BenQ Monitor FP71V+ - EXCLUSIVE review

4.5 out of 5
£270

For

Image quality is crisp and vibrant

Against

Not widescreen

Until recently, I’ve always believed that good graphics performance on the PC has everything to do with the graphics card and the rest of the hardware in your PC and little to do with your monitor. The monitor might allow you to enjoy a bigger picture, but can it goes as far as improving your PC’s graphics? We put the latest 17in FP71V+ monitor from BenQ to the test.

Unlike the BenQ FP785 we tested in February (reviewed here), the FP71V+’s design is simple and effective. The 17in screen fits snugly into the casing and there is little room for the bezel to get in the way or make the screen appear smaller than it really is.

Like other BenQ monitors in the range, the monitor comes complete with two 1W front stereo speakers and a 3.5mm headphones jack for the late night user. It’s clear, however, that these won’t perform as well as your powered speaker solution. To be fair, the fact that they’ve been placed below the bottom of the screen rather than bolted onto the side of the unit does help keep the size of the whole unit down to its bare minimum.

Finishing off the overall look and feel of the monitor is BenQ’s answer to Sony’s X-Black screen technology. The monitor features a highly polished screen, which offers great picture quality by making blacks properly black. All the relevant manual and automatic settings are here with the ability to change brightness, contrast and colour levels manually. For the lazy, BenQ has created four preset colour settings; standard, movie 1, movie 2 and photo. The first is for day-to-day desktop use and as you would expect, the middle two are for improving the quality of your movies. The third is the most interesting and dynamically views the images on your display, increasing either the red, green or blue elements to give you dramatically enhanced images - richer greens, darker blues and more vibrant reds. For the average user this instantly enriches your on screen images, but we have to question how much interference this would cause for photographers trying to colour match before printing.

The secret weapon however, is the inclusion of BenQ AMA technology. According to BenQ, the FP71V+ employs Advanced Motion Accelerator (AMA) technology that accelerates the twisting speed of liquid crystal by increasing the voltage, making it possible to shorten the grey-to-grey response time and keep images ghost-free. What this means to the punter, is that the monitor’s response time is exceptionally fast (It is the first 5ms grey-to-grey fast response time LCD monitor on the market). Put this into real terms and the picture quality is better than slower screens and the graphics surprisingly improve.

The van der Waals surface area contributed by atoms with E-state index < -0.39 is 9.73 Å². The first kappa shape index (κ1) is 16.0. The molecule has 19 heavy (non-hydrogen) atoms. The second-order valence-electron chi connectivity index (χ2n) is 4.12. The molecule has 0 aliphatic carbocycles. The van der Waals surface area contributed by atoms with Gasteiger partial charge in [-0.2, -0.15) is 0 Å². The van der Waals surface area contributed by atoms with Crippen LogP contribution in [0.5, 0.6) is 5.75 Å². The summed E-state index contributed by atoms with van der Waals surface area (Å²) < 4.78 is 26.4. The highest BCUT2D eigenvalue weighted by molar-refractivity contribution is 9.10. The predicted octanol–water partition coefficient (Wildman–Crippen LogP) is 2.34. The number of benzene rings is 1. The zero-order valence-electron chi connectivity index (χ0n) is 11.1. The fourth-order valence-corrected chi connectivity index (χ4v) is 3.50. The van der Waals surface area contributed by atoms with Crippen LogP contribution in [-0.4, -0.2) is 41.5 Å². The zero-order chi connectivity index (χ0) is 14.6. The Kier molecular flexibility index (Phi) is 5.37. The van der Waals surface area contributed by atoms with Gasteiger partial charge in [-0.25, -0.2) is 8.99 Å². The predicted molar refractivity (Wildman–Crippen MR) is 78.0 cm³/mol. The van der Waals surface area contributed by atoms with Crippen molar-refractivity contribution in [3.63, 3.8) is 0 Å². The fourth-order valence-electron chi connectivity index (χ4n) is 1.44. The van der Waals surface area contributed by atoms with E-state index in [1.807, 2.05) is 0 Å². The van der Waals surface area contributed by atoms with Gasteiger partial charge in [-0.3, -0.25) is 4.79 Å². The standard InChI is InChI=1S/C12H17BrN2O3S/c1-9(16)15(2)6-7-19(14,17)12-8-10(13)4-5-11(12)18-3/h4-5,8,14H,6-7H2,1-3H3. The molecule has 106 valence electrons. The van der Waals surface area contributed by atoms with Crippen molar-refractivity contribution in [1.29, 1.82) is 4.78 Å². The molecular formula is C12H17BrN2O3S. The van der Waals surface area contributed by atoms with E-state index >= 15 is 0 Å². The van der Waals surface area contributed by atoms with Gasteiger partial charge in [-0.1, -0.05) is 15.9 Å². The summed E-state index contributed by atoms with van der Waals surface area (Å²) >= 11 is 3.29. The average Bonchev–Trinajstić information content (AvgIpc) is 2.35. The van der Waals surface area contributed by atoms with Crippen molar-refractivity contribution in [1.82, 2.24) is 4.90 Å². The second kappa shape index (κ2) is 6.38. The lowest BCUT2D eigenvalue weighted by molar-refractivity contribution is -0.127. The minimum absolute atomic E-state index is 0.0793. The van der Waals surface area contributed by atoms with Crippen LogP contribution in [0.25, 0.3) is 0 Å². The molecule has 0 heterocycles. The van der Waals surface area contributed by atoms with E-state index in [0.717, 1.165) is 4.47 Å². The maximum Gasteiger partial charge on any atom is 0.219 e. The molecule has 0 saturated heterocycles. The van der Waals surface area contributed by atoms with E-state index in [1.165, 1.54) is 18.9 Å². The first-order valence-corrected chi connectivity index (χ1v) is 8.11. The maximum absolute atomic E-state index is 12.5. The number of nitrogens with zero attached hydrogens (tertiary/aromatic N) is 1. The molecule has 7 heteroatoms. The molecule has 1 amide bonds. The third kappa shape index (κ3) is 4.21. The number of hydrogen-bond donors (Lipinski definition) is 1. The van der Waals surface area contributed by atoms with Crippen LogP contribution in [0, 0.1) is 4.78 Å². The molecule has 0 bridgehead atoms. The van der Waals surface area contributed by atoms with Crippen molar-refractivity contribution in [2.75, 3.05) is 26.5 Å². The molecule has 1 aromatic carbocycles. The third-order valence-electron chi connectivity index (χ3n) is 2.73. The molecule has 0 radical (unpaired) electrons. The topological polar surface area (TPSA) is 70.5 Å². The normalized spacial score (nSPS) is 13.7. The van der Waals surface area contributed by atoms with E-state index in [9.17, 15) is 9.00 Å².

The monitor, while pitched at those who like to watch DVDs on their computer, just doesn’t cut it for us. Don’t get us wrong, the picture quality is superb, but the 4:3 ratio will drive you mad especially if you are a watching plenty of movies in a widescreen format. BenQ think otherwise, and this monitor is geared towards watching films with two preset colour settings to enhance the most out of the picture. It succeeds well with the enhancement, and the images displayed on the screen are crisp and vibrant. We tested the monitor with a series of different films from Shrek 2 to The Bourne Supremacy and apart from Pirates of the Caribbean, which it turns out isn’t the greatest quality DVD in picture terms to begin with, the picture quality was outstanding.

Where the BenQ FP71V+ stands out however, is when used as part of a gaming machine. Because the refresh rate is so quick, it can cope amazingly with the fast changing imagery of games such as Doom 3, Half Life 2 and Need For Speed Underground 2. In fact, to the naked eye, the graphics seemed to significantly improve just by changing over to this monitor without getting into anti-aliasing settings on whichever super-powered graphics card you own. Up until this point, the general concensus was that only upgrading your graphics card rather than your monitor would improve visual performance. It’s good to finally have the alternative choice - and have the equipment left for other uses when games overpower the main machine’s specification.

Verdict

At under £300, this 17in TFT monitor with D-Sub (VGA) and DVI-D inputs and a high contrast ratio level of 500:1 certainly lives up to its promise. Its performance is dazzling both with fast moving images and desktop work alike. Our only criticism has to be that you can’t buy this in a widescreen model.

But for workaholics who like to play games when the sun goes down, this is the cream of the crop and finally begins to challenge Samsungs and Iiyama, who have been ruling the 17in flatpanel roost for a while - but at higher prices than £300.